Language Box, Box Language, 1966
Cardboard box containing approximately 327 loose cards, each with one word printed on the front and back, and one accordion folded introductory booklet. Black Thumb Press, Inc., New York, NY
4 67/127h x 3 96/127w in
“For women artists associated with Fluxus, language was a site of aesthetic inquiry and play. The textual elements of many Fluxus artworks led to their inclusion in literary collections and underground magazines at a time when American art magazines did not devote much space to the group. In the little magazines of the 1960s and 1970s, work by Fluxus writers is presented beside work by the Beats, new poets of San Francisco, New York, and England, and visual poets from around the world, some of whom were also exploring the use of sound, images, and new technology in language arts.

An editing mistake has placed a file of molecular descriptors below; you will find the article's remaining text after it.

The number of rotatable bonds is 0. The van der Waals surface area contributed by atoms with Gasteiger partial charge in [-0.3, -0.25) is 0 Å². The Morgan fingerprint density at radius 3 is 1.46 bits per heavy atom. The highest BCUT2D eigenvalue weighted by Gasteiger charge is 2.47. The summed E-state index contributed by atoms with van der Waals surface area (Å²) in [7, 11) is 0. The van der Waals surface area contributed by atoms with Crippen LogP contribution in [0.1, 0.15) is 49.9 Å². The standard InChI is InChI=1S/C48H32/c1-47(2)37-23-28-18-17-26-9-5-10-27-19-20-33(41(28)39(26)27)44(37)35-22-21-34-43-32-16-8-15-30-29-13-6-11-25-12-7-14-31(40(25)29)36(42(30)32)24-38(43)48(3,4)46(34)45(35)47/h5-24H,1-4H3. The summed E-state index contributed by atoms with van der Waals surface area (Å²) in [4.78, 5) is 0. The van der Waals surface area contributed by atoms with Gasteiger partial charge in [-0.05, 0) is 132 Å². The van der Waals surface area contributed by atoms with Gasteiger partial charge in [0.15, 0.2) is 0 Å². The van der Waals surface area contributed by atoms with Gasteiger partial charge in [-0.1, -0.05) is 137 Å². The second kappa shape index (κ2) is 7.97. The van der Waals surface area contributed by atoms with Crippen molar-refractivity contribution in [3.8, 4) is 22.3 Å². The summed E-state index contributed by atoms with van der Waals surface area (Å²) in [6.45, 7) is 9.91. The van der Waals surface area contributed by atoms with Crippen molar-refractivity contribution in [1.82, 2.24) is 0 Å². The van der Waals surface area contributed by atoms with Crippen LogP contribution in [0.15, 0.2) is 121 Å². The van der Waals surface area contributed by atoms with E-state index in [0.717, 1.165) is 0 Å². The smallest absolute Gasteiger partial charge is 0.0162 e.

Nye Ffarrabas, known then as Bici Hendricks, has described her book as a game without rules, invoking the “serious play” of children, who need no instructions to use a sandbox but simply start digging. The reader initiates his or her own process of creative synthesis, choosing to manipulate, arrange, define, or ignore the words printed on each side of the cards.”________Experimental Women in Flux, MoMA
Collections include- Northwestern University, University of Iowa Libraries, Savannah College of Art & Design, Princeton University Library, Museum of Modern Art (MOMA), Getty Research Institute, Stanford University Libraries.